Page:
Tommy Hahn’s Summer Of Hell : Part Two

Earlier we learned of the physical and emotional stress that Tommy Hahn has endured over the course of this race season, along with the many others of his 22-year career. If you did not see part one, give it a read at “Tommy Hahn’s Summer Of Hell : Part One.” The conversation continued and Hahn shared with us the startling conclusion that his career as a professional racer is coming to an end, per his choice, in part two. It is a decision that many born and bred to race will never make on their own, as they will instead cling to every last fiber of the “professional racer dream,” no matter the toil on their lives. Tommy made it clear that nothing is yet for sure, as he still holds a small hope for a ride in 2013, but a plan for the hereafter is in place.

When you are off the bike for so long and get the chance to ride again, how is the feeling of being back? And as a racer, do you get frustrated because you know you are not going as fast as you can right off the bat?

Anytime you get back on the bike after an injury, you ride in your comfort zone to make sure that everything is good. It is like a test flight. You don’t over do it; you just go out there and feel great in your comfort zone. I do, at least. My biggest thing in riding the last couple of days has been that I’m not an ass anymore. It’s like my medicine and that’s why I have to ride. I haven’t had it in so long that I was second-guessing myself about things. You don’t even start to think straight after a while. Now, I am in a better mood, I am more motivated to do things now, and it makes everything okay. If I could explain it better, I would.

At 26 years old and have this be what you put your whole life in to, if you were to step away and not race again, what would you do? Would you want a job in the industry, or would you think it would always tease you to race again?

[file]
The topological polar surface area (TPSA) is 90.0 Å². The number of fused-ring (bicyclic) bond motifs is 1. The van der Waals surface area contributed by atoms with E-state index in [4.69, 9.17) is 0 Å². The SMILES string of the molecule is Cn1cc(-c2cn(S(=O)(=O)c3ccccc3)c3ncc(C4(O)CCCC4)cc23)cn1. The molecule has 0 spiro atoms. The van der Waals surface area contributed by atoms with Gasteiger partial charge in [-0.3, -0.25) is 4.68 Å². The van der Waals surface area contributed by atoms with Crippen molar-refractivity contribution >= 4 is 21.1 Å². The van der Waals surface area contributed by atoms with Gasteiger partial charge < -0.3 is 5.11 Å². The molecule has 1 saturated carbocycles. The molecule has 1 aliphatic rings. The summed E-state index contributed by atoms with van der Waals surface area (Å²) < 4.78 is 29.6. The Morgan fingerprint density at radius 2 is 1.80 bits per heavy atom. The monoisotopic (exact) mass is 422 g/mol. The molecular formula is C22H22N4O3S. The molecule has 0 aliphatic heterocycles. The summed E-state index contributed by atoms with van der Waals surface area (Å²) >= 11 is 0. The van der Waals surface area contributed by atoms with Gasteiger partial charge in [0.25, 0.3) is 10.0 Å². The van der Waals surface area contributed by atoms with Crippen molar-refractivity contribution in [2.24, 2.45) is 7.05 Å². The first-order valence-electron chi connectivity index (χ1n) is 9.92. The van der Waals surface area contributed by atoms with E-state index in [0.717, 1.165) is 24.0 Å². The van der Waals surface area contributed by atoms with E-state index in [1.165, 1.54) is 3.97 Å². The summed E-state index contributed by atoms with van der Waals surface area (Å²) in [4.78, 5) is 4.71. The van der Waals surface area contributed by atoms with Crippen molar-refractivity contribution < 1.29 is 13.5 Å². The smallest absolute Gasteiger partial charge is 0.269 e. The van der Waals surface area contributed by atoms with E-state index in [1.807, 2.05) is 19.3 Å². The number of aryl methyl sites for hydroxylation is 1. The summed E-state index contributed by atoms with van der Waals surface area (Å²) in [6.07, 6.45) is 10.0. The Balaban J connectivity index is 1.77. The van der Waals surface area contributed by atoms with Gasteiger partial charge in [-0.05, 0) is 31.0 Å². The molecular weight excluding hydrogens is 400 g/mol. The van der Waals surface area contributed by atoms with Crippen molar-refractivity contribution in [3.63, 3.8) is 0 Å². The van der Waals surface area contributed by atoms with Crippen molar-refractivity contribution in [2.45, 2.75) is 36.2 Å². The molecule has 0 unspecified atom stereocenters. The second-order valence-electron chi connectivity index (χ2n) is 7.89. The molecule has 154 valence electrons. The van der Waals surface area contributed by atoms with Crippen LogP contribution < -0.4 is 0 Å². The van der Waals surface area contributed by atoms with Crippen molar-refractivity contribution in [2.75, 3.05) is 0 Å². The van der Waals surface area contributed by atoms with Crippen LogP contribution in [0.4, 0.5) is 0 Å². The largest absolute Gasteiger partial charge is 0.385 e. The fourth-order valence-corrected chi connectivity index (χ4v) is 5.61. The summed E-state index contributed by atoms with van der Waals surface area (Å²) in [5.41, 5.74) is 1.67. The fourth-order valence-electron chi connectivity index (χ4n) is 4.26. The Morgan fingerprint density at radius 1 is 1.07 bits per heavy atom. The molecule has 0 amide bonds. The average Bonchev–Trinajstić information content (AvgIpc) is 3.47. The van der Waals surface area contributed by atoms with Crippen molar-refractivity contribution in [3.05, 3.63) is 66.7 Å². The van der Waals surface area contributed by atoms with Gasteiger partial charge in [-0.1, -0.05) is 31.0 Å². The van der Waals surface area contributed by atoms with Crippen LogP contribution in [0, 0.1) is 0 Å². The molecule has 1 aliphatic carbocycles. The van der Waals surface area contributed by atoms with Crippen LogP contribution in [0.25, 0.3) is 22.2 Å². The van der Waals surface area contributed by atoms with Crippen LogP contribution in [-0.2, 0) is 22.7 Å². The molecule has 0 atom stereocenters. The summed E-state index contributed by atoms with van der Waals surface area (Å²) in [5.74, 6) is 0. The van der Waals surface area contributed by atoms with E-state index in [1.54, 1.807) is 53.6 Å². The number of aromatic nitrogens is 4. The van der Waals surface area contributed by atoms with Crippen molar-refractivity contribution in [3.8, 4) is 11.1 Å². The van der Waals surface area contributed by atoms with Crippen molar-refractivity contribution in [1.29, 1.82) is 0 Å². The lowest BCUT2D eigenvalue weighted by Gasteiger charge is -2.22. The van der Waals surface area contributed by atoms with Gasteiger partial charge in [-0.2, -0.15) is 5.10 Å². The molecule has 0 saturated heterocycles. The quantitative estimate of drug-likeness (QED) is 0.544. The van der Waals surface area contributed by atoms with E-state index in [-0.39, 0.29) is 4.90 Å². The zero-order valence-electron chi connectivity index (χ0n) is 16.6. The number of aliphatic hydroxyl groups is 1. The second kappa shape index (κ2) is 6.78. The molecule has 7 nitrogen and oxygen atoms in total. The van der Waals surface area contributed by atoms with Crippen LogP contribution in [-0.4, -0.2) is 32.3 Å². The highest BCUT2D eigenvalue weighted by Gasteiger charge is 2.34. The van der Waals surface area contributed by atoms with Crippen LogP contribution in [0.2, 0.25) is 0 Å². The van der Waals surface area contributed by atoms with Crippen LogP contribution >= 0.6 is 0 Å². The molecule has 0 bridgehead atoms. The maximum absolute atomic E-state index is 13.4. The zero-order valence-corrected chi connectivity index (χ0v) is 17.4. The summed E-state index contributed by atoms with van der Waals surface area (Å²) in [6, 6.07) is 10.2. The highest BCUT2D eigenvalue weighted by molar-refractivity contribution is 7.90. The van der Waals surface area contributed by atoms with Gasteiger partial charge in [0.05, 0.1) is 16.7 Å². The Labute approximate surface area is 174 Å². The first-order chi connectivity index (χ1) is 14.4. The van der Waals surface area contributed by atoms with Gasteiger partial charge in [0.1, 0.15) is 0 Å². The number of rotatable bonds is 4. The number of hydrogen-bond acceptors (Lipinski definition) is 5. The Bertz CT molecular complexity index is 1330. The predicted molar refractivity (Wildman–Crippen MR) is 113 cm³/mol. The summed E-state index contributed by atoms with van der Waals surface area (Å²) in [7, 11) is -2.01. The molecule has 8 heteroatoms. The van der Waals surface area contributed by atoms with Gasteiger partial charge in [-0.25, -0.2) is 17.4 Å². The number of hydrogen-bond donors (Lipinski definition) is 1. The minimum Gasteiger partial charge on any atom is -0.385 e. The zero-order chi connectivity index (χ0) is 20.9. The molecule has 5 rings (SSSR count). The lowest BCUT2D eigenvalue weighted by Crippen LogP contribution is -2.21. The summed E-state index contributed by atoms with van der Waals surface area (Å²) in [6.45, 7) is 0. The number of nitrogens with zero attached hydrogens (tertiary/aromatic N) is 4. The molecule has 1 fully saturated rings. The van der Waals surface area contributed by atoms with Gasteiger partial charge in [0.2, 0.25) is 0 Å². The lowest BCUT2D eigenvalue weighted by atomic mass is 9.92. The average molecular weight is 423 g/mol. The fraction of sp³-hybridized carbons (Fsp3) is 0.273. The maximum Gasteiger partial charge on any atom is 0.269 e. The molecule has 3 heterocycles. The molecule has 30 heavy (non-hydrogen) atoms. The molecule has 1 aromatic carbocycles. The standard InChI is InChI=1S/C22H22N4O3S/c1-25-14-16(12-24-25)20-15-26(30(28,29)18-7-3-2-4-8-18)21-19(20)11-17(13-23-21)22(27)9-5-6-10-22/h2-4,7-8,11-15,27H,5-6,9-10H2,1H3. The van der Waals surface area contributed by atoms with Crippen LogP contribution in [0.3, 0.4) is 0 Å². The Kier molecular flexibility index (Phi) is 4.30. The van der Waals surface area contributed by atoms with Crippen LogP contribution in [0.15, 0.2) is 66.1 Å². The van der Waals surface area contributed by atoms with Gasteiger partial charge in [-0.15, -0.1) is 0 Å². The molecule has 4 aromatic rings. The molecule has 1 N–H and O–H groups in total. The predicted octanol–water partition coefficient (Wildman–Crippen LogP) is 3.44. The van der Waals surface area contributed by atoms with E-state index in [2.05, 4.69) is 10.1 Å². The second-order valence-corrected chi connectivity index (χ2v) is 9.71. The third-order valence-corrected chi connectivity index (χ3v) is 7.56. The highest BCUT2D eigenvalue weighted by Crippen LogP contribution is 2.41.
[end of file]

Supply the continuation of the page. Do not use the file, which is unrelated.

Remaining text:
I would go in different direction, but I will always have moto. My brother does it and I will still do it religiously because I need it. But like I said, I’m 26 and have 22 years into a profession. How many people can say that? I have gone places, seen things, met people I will be friends with for the rest of my life, and I still have a whole other life to lead. That is what is hard about dirt bikes. Yeah, I am going to step away from them one day. I want to start flying private jets; my dad flew, my uncle flies, and I grew up in airplanes and I loved it. That is what I am going to venture off into and see how much I like it. I will do some motocross schools on the side, and I am really good at that. I like helping the kids and anyone that wants to learn. And of course, I will be my brother’s number one fan and always be there for him and anything that he needs.

 To clarify, are you done?

I am still waiting on one other deal to hear back from for Supercross and outdoors. That is why I started riding; because I want to get back on the bike and be ready if the opportunity does come. But I am not sure if that opportunity is going to happen. If it does not, I won’t pursue it.

That’s heavy, but I have to give you credit for having a mature mindset. There are a lot of other guys that are in your situation who don’t know when to step away and they keep putting their bodies through hell.

It has been a fun eight or nine years. I have met so many people, and there are a lot of people close to me that are completely beside themselves that I wouldn’t try to keep fighting. I still have a lot of talent and when I get on my bike, like today, I had to slow myself down a little bit. I have that confidence and talent to go really fast on a dirt bike whenever I want, but I am not strong enough to do that right now. Luckily, I realized it. I have speed still and a lot of people think it’s crazy that I would even be considering this, but I have to look at the big picture. This (racing) will only be for a little while longer and I will have to do something else, so either I can start now or I can delay it two more years and ruin myself even more. I can just enjoy now, because my glory days are about to begin by riding Vet classes.

 

Well, even though this is not a formal announcement of retirement, I still have to congratulate you on the way you realized it and put things.

It’s not a formal announcement, because there is still a chance. I could be wrong. Someone could call tomorrow and say, “You need to be in California on Monday,” and it would be, “Here we go.” My whole heart and soul will be in it, but if I can’t make a living racing dirt bikes, I have to do something else. I can’t ride for free. I need a guaranteed living and I don’t think I will be the only one over the next couple of years to have to prematurely retire because of the financial situation of things.